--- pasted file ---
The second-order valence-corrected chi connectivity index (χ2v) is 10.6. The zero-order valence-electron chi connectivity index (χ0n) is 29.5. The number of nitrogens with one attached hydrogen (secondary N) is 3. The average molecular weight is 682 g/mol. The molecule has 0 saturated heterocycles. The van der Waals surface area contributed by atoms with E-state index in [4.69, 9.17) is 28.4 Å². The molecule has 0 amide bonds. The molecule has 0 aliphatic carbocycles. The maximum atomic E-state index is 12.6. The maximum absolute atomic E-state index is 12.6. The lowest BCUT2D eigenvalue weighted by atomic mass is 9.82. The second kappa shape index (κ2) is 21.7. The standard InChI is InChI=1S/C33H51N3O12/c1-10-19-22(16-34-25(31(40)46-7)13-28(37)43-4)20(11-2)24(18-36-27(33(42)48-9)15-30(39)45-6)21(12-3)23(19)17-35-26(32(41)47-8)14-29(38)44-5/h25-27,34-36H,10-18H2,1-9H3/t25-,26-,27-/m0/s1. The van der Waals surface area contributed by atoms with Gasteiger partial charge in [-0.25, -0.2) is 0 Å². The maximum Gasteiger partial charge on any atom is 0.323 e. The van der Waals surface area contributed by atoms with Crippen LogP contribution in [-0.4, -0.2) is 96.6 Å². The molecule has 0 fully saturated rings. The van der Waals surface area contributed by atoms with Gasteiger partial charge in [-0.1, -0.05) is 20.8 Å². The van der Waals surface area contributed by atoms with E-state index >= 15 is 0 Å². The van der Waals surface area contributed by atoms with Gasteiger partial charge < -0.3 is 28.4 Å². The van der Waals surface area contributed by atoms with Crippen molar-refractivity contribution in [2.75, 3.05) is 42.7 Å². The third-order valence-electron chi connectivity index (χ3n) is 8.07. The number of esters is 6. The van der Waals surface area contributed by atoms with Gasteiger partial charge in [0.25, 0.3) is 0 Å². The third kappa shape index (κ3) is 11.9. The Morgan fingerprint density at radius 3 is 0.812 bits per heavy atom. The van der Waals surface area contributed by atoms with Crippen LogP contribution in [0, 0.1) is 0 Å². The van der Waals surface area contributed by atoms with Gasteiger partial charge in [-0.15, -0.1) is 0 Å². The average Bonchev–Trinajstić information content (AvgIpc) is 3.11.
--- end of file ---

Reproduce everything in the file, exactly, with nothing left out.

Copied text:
The second-order valence-corrected chi connectivity index (χ2v) is 10.6. The zero-order valence-electron chi connectivity index (χ0n) is 29.5. The number of nitrogens with one attached hydrogen (secondary N) is 3. The average molecular weight is 682 g/mol. The molecule has 0 saturated heterocycles. The van der Waals surface area contributed by atoms with E-state index in [4.69, 9.17) is 28.4 Å². The molecule has 0 amide bonds. The molecule has 0 aliphatic carbocycles. The maximum atomic E-state index is 12.6. The maximum absolute atomic E-state index is 12.6. The lowest BCUT2D eigenvalue weighted by atomic mass is 9.82. The second kappa shape index (κ2) is 21.7. The standard InChI is InChI=1S/C33H51N3O12/c1-10-19-22(16-34-25(31(40)46-7)13-28(37)43-4)20(11-2)24(18-36-27(33(42)48-9)15-30(39)45-6)21(12-3)23(19)17-35-26(32(41)47-8)14-29(38)44-5/h25-27,34-36H,10-18H2,1-9H3/t25-,26-,27-/m0/s1. The van der Waals surface area contributed by atoms with Gasteiger partial charge in [-0.25, -0.2) is 0 Å². The maximum Gasteiger partial charge on any atom is 0.323 e. The van der Waals surface area contributed by atoms with Crippen LogP contribution in [-0.4, -0.2) is 96.6 Å². The molecule has 0 fully saturated rings. The van der Waals surface area contributed by atoms with Gasteiger partial charge in [-0.1, -0.05) is 20.8 Å². The van der Waals surface area contributed by atoms with E-state index >= 15 is 0 Å². The van der Waals surface area contributed by atoms with Gasteiger partial charge < -0.3 is 28.4 Å². The van der Waals surface area contributed by atoms with Crippen molar-refractivity contribution in [2.75, 3.05) is 42.7 Å². The third-order valence-electron chi connectivity index (χ3n) is 8.07. The number of esters is 6. The van der Waals surface area contributed by atoms with Gasteiger partial charge in [0.25, 0.3) is 0 Å². The third kappa shape index (κ3) is 11.9. The Morgan fingerprint density at radius 3 is 0.812 bits per heavy atom. The van der Waals surface area contributed by atoms with Crippen LogP contribution in [0, 0.1) is 0 Å². The van der Waals surface area contributed by atoms with Gasteiger partial charge in [-0.15, -0.1) is 0 Å². The average Bonchev–Trinajstić information content (AvgIpc) is 3.11.